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Turkey will attack Kurdish fighters who remain near border

ANKARA, Turkey (AP) — Turkey's foreign minister said Monday that his country's military will attack any Syrian Kurdish fighter that remains along the border area in northeast Syria after a deadline for them to leave expires.

Mevlut Cavusoglu told reporters that Russian and Syrian officials provided information that some Kurdish fighters had pulled out of the border area, but others still had not. The Kurdish withdrawal is in line with a Russian-Turkish agreement reached last week.

The Syrian Kurdish fighters have until 3 p.m. GMT Tuesday to pull back to positions about 30 kilometers (20 miles) from the Turkish border. Turkey and Russia will conduct joint patrols along a border strip once the Kurdish forces leave. Cavusoglu said a Russian military delegation was scheduled to arrive in Turkey to discuss the planned joint patrols.

Turkey is to keep sole control of a large section in the center of the border, most of which it captured in its invasion launched Oct. 9. Turkey wanted to drive the U.S.-allied Kurdish forces out of a "safe zone" along the border, after U.S. President Donald Trump pulled American troops from the area. Syrian Kurdish forces have turned to Russia and the Syrian government in Damascus for protection.

U.S. troops were allied with the Kurdish-led fighters for five years in the long and bloody campaign that brought down the Islamic State group in Syria. Later Monday, Israel's ambassador to the United Nations blasted Turkey's invasion of Syria, accusing Ankara of promoting anti-Semitism and the ethnic cleansing of Kurds.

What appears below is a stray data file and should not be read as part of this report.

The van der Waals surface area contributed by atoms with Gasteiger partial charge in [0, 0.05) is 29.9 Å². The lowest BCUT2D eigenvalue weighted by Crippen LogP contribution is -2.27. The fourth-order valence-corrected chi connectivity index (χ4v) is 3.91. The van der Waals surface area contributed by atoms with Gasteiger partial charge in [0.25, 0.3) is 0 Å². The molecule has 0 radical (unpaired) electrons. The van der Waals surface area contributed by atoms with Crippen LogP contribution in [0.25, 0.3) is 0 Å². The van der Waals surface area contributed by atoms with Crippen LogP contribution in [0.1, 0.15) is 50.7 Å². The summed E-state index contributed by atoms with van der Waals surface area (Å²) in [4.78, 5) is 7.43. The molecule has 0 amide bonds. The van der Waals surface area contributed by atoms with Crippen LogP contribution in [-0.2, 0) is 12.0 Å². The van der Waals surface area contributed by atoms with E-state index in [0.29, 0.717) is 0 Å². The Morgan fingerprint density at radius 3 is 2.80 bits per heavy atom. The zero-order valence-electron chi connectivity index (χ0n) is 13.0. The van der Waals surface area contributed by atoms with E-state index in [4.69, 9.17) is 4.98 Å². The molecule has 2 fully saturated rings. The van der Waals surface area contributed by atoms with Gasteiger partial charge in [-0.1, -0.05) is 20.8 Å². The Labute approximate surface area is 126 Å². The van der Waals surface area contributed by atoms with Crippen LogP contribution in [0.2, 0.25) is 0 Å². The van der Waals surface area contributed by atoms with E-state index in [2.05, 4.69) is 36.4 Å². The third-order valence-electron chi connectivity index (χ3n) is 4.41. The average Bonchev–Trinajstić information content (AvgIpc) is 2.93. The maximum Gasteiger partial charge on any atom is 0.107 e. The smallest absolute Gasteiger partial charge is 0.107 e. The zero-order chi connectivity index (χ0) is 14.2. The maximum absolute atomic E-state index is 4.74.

Danny Danon told the Security Council's monthly Middle East meeting that Turkish President Recep Tayyip Erdogan "has been destabilizing the region through violence and supporting terror organizations," so Turkey's "shocking" incursion into Syria came as no surprise.

Once-warm relations between Israel and Turkey have greatly deteriorated since Erdogan came to power. The Islamist leader is a vocal critic of Israeli policies toward the Palestinians, particularly in Gaza, and he has good relations with the territory's Hamas rulers.

Danon said Erdogan was dragging his country down an "imperialist path," turning it into "a regional hub for terrorism," and was not only persecuting Kurds in Turkey but sending troops "to massacre Kurdish people in Syria as well."

"Israel warns against the ethnic cleansing of the Kurds," he said, "and calls upon the international community to take action and provide aid to the Kurdish people." The Security Council's Middle East meeting almost always focuses on the Israeli-Palestinian conflict, and most speakers addressed the issue Monday.

Danon said it was "a disgrace" that the council focused on Israel "as Erdogan expands his terror campaign into Syria." Turkey's U.N. Ambassador Feridun Sinirlioglu dismissed Danon's speech as a "daily dosage of lies" from "the representative of a government of terror."

"Those who want to advance their political careers over the dead bodies of children cannot lecture us about international law and human rights," he said. Sinirlioglu suggested the agenda item for the council meeting should be changed from "the situation in the Middle East, including the question of Palestine" to "the situation in the Middle East, including Israel's crimes against humanity."

He accused Israel of violating "the basic rights of Palestinians on a daily basis," cited a U.N. Commission of Inquiry report earlier this year that said Israeli soldiers intentionally fired on civilians and could have committed crimes against humanity during a string of crackdowns against Palestinian demonstrators last year in Gaza, and stressed that a two-state solution that would establish an independent Palestine with East Jerusalem as its capital is the only way to peace.

Edith M. Lederer contributed to this report from the United Nations

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